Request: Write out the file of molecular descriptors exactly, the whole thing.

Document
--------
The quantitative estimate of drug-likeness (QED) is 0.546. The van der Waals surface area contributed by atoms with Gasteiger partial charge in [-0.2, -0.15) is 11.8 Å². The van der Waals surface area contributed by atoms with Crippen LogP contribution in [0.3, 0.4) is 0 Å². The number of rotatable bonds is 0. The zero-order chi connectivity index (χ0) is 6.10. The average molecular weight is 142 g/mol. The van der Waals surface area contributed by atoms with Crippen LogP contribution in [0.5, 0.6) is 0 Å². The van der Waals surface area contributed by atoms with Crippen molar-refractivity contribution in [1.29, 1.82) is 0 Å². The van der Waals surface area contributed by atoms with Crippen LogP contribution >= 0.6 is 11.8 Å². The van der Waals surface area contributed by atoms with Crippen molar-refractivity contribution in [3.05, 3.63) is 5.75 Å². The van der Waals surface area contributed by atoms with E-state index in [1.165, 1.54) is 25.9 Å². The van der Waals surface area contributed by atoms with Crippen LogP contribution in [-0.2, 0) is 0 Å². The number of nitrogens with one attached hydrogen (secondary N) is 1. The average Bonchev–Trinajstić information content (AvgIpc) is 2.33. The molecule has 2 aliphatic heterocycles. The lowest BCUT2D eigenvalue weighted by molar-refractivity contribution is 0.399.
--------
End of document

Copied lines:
The quantitative estimate of drug-likeness (QED) is 0.546. The van der Waals surface area contributed by atoms with Gasteiger partial charge in [-0.2, -0.15) is 11.8 Å². The van der Waals surface area contributed by atoms with Crippen LogP contribution in [0.3, 0.4) is 0 Å². The number of rotatable bonds is 0. The zero-order chi connectivity index (χ0) is 6.10. The average molecular weight is 142 g/mol. The van der Waals surface area contributed by atoms with Crippen LogP contribution in [0.5, 0.6) is 0 Å². The van der Waals surface area contributed by atoms with Crippen molar-refractivity contribution in [1.29, 1.82) is 0 Å². The van der Waals surface area contributed by atoms with Crippen LogP contribution >= 0.6 is 11.8 Å². The van der Waals surface area contributed by atoms with Crippen molar-refractivity contribution in [3.05, 3.63) is 5.75 Å². The van der Waals surface area contributed by atoms with E-state index in [1.165, 1.54) is 25.9 Å². The van der Waals surface area contributed by atoms with Crippen LogP contribution in [-0.2, 0) is 0 Å². The number of nitrogens with one attached hydrogen (secondary N) is 1. The average Bonchev–Trinajstić information content (AvgIpc) is 2.33. The molecule has 2 aliphatic heterocycles. The lowest BCUT2D eigenvalue weighted by molar-refractivity contribution is 0.399.